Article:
Wrestling isn’t complicated. Give the people what they want and more times than not, they’ll go home happy. That about sums up my experience with this. It’s no masterpiece and has similar issues to some of the WarGames matches that have drove me insane, but it also just knows the box that it needed to tick. Even without the violence that I’d like, this captured the essence of WarGames for me, using a more traditional approach for something truly triumphant.

Magnum T.A. vs. Tully Blanchard (Starrcade ’85: The Gathering)


Believe it or not, it’s been almost seven months since the match guide’s debut. At the time, I intended to quite often head back in time, celebrating wrestling anniversaries with retro reviews. To 2023 wrestling’s credit though, I’ve seldom even had to consider that play, being given a full slate by the current promotions. This week however, it’s a touch thinner. There’s been a lot of watchable action, just very little to truly explore beyond a throwaway thumbs up.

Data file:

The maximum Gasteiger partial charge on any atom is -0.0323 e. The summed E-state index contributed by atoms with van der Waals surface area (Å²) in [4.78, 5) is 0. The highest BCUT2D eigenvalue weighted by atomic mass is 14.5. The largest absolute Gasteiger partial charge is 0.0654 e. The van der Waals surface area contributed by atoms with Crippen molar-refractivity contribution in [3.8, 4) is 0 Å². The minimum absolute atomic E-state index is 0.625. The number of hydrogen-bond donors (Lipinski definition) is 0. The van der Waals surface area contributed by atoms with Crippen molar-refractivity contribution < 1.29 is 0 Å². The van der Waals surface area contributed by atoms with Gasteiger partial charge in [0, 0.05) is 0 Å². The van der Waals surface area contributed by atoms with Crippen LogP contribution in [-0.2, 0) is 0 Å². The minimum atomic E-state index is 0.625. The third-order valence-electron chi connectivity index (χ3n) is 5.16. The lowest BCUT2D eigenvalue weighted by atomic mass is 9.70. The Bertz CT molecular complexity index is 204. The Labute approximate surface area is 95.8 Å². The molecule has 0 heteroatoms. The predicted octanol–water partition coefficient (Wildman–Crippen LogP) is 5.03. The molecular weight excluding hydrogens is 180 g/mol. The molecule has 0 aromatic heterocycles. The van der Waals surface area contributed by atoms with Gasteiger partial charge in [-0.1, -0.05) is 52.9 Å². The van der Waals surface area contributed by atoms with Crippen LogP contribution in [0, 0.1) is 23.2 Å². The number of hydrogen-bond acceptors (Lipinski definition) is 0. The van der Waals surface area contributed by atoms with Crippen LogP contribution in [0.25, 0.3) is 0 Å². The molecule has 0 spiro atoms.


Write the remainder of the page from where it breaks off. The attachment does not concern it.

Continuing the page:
With that in mind, today marks 38 years since Starrcade ’85. Billed as ‘The Gathering,’ the event would emanate from The Omni as well as the Greensboro Coliseum, sporting packed houses in both. Not even six months later, WrestleMania 2 would respond accordingly, taking their emerging powerhouse to three different locations. Beyond the box office attraction (and ultimately controversial finish) of Dusty Rhodes vs. Ric Flair, Starrcade ’85 is a show ultimately remembered for one match.